Arizona's bumper crop of wildflowers this year should signal allergy sufferers to brace for a bad season of sneezing.
Dr. Michael Saavedra, of Phoenix Allergy & Asthma, says the blooms are generally harmless, but the same wet weather that makes the flowers grow also helps the real pollen culprits: trees, weeds and grasses.
"Mesquite trees and olive trees and some of the desert weeds here are very problematic for people," Saavedra said.
Arizona's spring allergy season runs from mid-February to June.
"It gets real bad around, like, May," Chandler Menchaca said while taking a walk in Dreamy Draw Recreation Area. "I get some runny noses, some sore throats in the morning when I leave the window open."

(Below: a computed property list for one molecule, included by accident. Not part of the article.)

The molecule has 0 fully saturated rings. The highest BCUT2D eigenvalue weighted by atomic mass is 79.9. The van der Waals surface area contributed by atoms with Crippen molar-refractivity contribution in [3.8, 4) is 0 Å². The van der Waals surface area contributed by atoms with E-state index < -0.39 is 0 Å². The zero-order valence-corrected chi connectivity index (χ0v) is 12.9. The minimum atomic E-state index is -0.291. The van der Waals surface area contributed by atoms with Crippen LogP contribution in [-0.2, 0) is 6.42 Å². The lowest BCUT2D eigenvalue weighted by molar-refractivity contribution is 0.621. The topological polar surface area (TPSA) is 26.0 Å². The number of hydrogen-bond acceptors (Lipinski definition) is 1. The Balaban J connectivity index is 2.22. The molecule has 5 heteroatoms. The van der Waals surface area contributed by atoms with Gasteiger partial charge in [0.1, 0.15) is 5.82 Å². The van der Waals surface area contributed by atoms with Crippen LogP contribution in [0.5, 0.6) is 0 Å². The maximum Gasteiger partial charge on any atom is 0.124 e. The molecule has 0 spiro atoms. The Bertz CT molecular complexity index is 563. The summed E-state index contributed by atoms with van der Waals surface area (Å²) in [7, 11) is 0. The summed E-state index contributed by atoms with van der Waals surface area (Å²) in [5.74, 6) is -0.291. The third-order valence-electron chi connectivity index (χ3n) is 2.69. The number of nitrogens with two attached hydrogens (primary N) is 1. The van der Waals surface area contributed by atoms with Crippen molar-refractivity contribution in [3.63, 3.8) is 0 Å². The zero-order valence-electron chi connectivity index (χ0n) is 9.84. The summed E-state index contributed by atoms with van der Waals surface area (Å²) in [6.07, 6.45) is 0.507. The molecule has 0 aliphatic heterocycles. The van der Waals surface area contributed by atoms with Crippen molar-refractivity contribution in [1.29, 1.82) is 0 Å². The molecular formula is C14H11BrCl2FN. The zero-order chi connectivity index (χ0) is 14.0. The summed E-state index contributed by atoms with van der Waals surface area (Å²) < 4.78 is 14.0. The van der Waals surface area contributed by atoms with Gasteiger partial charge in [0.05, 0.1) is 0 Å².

Dr. Saavedra says the first defense is to avoid whatever causes your allergies. Over-the-counter medicines also help many people.
"When those medications don't control the symptoms, it's a good idea for someone to visit their allergist," Dr. Saavedra said.
Traditional allergy shots can involve weekly visits for nearly a year, but people with busy schedules may want to try rush immunotherapy.
"People spend a couple blocks with us," Dr. Saavedra said. "It allows them to skip through 90 percent of the weekly shot visits and gets someone to therapeutic doses where they are feeling better pretty quickly."
As for home remedies, Dr. Saavedra says consuming local honey has no real effect. He recommends trying a neti pot for nasal irrigation.